And because of this, we'll be able to grow faster or cheaper episodes, faster, whatever it is. Versus I sent out a message. It got a hundred likes. Those are two complete worlds apart. And that's the biggest difference between understanding strategy and how to use it on just doing something for.
Adrie: Yeah, it's interesting.
Well that you bring that up, that it is just a bit more rewarding to be able to link your work to the overall business success. I think that's definitely going to be more rewarding as an individual.
Jonathan: I mean, you know, it, look, it's also rewarding to have somebody say, Hey, thanks for polishing this message for me.
I appreciate it. But. You know, that's like a short term dopamine spike right there. Fantastic. You've achieved something. And in a week's time, nobody's going to remember it. And the key to sustainable success is to actually develop something that has an impact on the overall business, rather than an impact on a particular, maybe important, but still just one stakeholder.
Adrie: And I think this lesson really extends across content. You don't necessarily have to be working on internal comm stuff. I think the difference here is really transforming yourself from an order taker to really a consultant and an expert in what you do.
Jonathan: Yeah. I think that if I look at what I do at Happeo now is I frequently get pulled into late stage conversation.
Prospects by my sales colleagues, because they want me to come in and consult them on how to form their internal comms strategy, specific to what it is that they're doing. And that's not something that I've seen a lot of content marketers. Do, you know? I've heard people say that. You know, some tech companies would call a value consultant, for example, and to be honest for us, it makes complete sense to do that because I've been working with the strategy from day one.
I've been putting it out there, I've been developing it. And because of, I can show chunks of results rather than individual ones. That means that my company starts to trust me. That means that my company starts to involve me in much more important things. Just that one blog post, which can still be really important because maybe it's a really massive statement that you want to make, but it's impact is always going to be limited.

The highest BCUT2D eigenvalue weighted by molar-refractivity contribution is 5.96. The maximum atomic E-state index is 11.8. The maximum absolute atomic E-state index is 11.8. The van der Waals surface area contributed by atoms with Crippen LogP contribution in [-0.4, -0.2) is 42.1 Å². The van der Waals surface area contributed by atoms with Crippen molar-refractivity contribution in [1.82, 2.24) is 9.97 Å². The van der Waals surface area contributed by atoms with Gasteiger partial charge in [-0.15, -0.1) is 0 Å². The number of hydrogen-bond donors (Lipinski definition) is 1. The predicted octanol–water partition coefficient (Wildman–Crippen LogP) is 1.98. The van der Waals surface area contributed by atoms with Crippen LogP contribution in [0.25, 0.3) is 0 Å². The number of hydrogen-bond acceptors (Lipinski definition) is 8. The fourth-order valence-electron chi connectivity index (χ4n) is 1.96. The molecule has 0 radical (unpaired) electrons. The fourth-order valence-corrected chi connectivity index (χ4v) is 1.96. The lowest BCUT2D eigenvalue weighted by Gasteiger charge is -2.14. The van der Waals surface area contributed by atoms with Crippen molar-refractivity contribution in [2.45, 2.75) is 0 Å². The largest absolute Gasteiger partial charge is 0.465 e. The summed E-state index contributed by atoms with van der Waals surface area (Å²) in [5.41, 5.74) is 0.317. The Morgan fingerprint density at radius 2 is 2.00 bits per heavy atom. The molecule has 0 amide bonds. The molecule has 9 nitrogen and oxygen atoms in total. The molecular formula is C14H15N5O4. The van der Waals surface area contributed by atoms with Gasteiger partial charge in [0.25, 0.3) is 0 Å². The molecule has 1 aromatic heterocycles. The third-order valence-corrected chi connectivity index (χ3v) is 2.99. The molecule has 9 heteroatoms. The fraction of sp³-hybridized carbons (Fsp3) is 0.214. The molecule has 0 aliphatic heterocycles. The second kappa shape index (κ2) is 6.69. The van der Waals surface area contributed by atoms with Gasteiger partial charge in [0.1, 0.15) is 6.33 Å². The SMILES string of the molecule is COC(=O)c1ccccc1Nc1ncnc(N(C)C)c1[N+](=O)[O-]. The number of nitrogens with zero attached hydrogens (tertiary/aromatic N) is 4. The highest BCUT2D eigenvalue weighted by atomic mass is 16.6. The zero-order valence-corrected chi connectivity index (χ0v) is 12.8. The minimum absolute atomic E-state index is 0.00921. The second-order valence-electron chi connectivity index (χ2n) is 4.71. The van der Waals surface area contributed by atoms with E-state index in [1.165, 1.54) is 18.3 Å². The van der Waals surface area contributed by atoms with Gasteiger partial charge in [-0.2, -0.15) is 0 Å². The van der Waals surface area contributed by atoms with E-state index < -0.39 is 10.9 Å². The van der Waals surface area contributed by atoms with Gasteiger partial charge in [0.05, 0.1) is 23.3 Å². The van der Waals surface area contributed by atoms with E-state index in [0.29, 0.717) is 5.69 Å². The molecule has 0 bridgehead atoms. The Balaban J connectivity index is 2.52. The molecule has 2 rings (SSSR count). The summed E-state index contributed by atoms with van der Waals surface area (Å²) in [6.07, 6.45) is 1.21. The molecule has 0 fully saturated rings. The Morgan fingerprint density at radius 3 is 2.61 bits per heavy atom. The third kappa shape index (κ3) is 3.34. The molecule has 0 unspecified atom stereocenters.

And for the longevity of your own career, who wants to make the most impact possible wherever you can.
Adrie: Yeah, totally agree. I mean, there's nothing that you can disagree with there, at least in my opinion. So my last question for you personally, what has been one thing that's really impacted. Either your career in content or the way that you see content and why?
Jonathan: One of the things that to me was most. Valuable and challenging to work on was a maturity model for our industry. And I'm not necessarily a big believer of maturity models that, you know, end up in one stage and then that's it. Yeah. We've, we've reached utopia. It should be kind of this cyclical journey, you know, Kaizen principle, I want to constantly improve, but making that maturity model really shed light on how powerful content can be for the entire business when it's done well.
So a it's a great piece of external content. People who are in the top funnel can see it and understand which stage they are and what they need to do to get to the next stage B. It can help your customer success departments to take clients from situation a to situation C and clearly showing what situation B is to get there.
It can help salespeople. A narrative around what it is that you're doing. And I mean, theoretically could even help your story towards investors or how you differentiate from the competition or something along those lines. So I think that was the most rewarding piece that I, I worked on because I could see just how much, or how useful that was to our company and to the people that are fans of the brand.
So it was really, yeah, I'd say that. Sure.
Adrie: Well, thank you so much for joining me here today Jonathan.
Jonathan: My pleasure. Thanks for having me. It was really fun.